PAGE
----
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BORIS: SUCH SADNESS IN THEIR SMILE

by Alex V. Cook
originally published: May, 2008

In other words, a totally fucked power ballad.


In other words, a totally fucked power ballad.

BORIS: SUCH SADNESS IN THEIR SMILE

story by Alex V. Cook
originally published: May, 2008

Boris
Smile (Japanese/US Version)
(Diwphalanx/Southern Lord)

Boris has, for the past couple of years, offered a tunnel between big shouldered metallic America and tightly wound kinetic Japanese hard rock scenes, vacillating between more classic rock-ready moments like Pink and doom-minimalism like Absolutego. Whatever they are doing, it is usually loud as hell, loud enough to open the ground below their feet and let all that stands near plummet into the depths with them.

For their recent release Smile, Boris has decided to release two different versions, with sometimes radically different mixes and song placement, perhaps mocking the American covetousness of Japan-only rarities. Or, maybe this is doom metal perestroika, reaching across the smoky abyss of misunderstandings between the cultures. Maybe it was for fun, though I would not number this among Boris' more "fun" material. Whatever it is, it is two similar records that, if examined closely, can drag you into a multi-platform melancholy - occasionally lashing out in rage or howling with the wind, but mostly retreating into a deep funk of guitars and ghost moans.

The process for comparing the two versions is daunting, not just because we are really comparing apples and louder apples, but because the source material is the most depressing of the Boris catalog. And I don't mean that as a dismissive descriptor; this record mines some of the same depths that Southern Lord's black metal cave divers explore, but Boris does it with a decidedly more accessibility. You are in too deep to get out before you know it. Perhaps the message here is that melancholy is truly the universal language, it is the painful undercurrent that unites us all on this miserable rock. That said, here is the blow-by-blow. Enjoy!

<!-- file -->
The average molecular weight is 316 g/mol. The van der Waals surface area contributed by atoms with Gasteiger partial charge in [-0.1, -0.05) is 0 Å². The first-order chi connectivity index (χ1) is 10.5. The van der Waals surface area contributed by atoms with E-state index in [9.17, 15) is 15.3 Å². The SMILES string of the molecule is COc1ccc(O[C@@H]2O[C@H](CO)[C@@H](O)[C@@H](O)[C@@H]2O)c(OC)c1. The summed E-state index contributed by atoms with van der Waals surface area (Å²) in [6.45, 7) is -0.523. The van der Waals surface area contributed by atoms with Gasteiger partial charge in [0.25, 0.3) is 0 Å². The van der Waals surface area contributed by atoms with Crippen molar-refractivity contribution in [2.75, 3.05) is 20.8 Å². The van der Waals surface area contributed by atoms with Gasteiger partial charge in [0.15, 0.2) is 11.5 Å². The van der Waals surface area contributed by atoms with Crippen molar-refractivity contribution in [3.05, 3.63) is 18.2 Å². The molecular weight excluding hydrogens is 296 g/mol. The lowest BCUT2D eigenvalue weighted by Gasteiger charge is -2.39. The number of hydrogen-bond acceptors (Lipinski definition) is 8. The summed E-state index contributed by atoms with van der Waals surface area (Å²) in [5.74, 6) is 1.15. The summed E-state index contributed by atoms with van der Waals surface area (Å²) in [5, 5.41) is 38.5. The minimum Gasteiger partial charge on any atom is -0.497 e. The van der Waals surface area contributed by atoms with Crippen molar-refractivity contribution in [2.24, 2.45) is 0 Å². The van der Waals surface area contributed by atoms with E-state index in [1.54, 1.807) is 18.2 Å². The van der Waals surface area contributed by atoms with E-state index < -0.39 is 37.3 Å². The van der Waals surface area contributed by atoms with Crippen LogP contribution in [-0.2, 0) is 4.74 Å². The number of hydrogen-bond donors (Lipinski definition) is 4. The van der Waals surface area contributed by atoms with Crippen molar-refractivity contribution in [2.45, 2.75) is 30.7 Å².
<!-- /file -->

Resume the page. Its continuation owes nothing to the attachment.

Track numbers for the respective versions follow the title.

Japanese version ( Diwphalanx ) Trans. by Google

US Version (Southern Lord)

"メッセージ (Message)" (1) - Does anyone besides me remember "Kundalini Express" by Love & Rockets? I think they are pulling the woo-hoo's from there instead of from the Stones, where Love & Rockets got them. Techno caveman teenage stomp anthem, possibly to soundtrack a foodfight gone lethal at the cram school cafeteria. Boredoms, but more bored.

"Statement" (4) is the balls out gringo version, all squealing orgasmic overload. Perhaps this is the fundamental difference between the two cultures and releases: the Japanese one is more drawn out and meditative, and the English version at half its length is delivered with the delicacy of a bus crash. I prefer the US version.

"BUZZ-IN" (2) - like Fugazi and U2 before them, Boris seems to be fond of putting their thrashy number second. This one is all riffs and backwards psyche in a standoff in the parking lot after final period, once the bit with the baby crying at the start is done.

"BUZZ-IN" (2) is similar here, with the crunch filed down to a sharper edge, punching holes in the Yellow Submarine guitars so that they may fill with murky swamp mud.

"放て!(Shoot!)" (3) - The variant of "Lazer Beam" on the Japanese version has its MC5 cut with much of the meat boiled off the carcass, exposing the flinty bone. The beat is a panting throb deep in the red, occasionally interrupted by molten bursts of guitar. The funny thing is that the vocals sound completely naked through all this. It is a weird way to do a track like this.

"Lazer Beam"(3) - Now THIS is the scorcher thrash runaway train of the two versions. If Judas Priest and a volcano had a baby that grew up in prison, fed only amphetamines placed on mousetraps for the guards' amusement - and then, it takes a lovely acoustic turn in its final minute.